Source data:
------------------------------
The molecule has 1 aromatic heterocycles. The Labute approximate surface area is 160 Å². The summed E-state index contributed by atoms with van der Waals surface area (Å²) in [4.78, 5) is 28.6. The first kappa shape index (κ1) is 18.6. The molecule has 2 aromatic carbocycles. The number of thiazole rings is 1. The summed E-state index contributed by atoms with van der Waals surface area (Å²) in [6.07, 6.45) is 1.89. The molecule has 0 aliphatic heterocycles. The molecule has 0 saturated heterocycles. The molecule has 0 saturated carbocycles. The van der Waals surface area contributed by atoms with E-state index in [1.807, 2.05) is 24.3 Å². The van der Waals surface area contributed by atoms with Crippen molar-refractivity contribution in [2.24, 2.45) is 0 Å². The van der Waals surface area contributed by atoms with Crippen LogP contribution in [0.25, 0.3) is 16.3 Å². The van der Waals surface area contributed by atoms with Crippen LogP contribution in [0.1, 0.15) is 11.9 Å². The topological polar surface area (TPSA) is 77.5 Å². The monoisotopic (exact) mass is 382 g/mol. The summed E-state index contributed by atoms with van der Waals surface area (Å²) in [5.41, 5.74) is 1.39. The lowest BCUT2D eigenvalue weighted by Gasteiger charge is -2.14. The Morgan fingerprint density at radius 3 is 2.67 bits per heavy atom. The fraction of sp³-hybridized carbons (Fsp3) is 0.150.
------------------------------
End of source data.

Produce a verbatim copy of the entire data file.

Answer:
The molecule has 1 aromatic heterocycles. The Labute approximate surface area is 160 Å². The summed E-state index contributed by atoms with van der Waals surface area (Å²) in [4.78, 5) is 28.6. The first kappa shape index (κ1) is 18.6. The molecule has 2 aromatic carbocycles. The number of thiazole rings is 1. The summed E-state index contributed by atoms with van der Waals surface area (Å²) in [6.07, 6.45) is 1.89. The molecule has 0 aliphatic heterocycles. The molecule has 0 saturated heterocycles. The molecule has 0 saturated carbocycles. The van der Waals surface area contributed by atoms with E-state index in [1.807, 2.05) is 24.3 Å². The van der Waals surface area contributed by atoms with Crippen molar-refractivity contribution in [2.24, 2.45) is 0 Å². The van der Waals surface area contributed by atoms with Crippen LogP contribution in [0.25, 0.3) is 16.3 Å². The van der Waals surface area contributed by atoms with Crippen LogP contribution in [0.1, 0.15) is 11.9 Å². The topological polar surface area (TPSA) is 77.5 Å². The monoisotopic (exact) mass is 382 g/mol. The summed E-state index contributed by atoms with van der Waals surface area (Å²) in [5.41, 5.74) is 1.39. The lowest BCUT2D eigenvalue weighted by Gasteiger charge is -2.14. The Morgan fingerprint density at radius 3 is 2.67 bits per heavy atom. The fraction of sp³-hybridized carbons (Fsp3) is 0.150.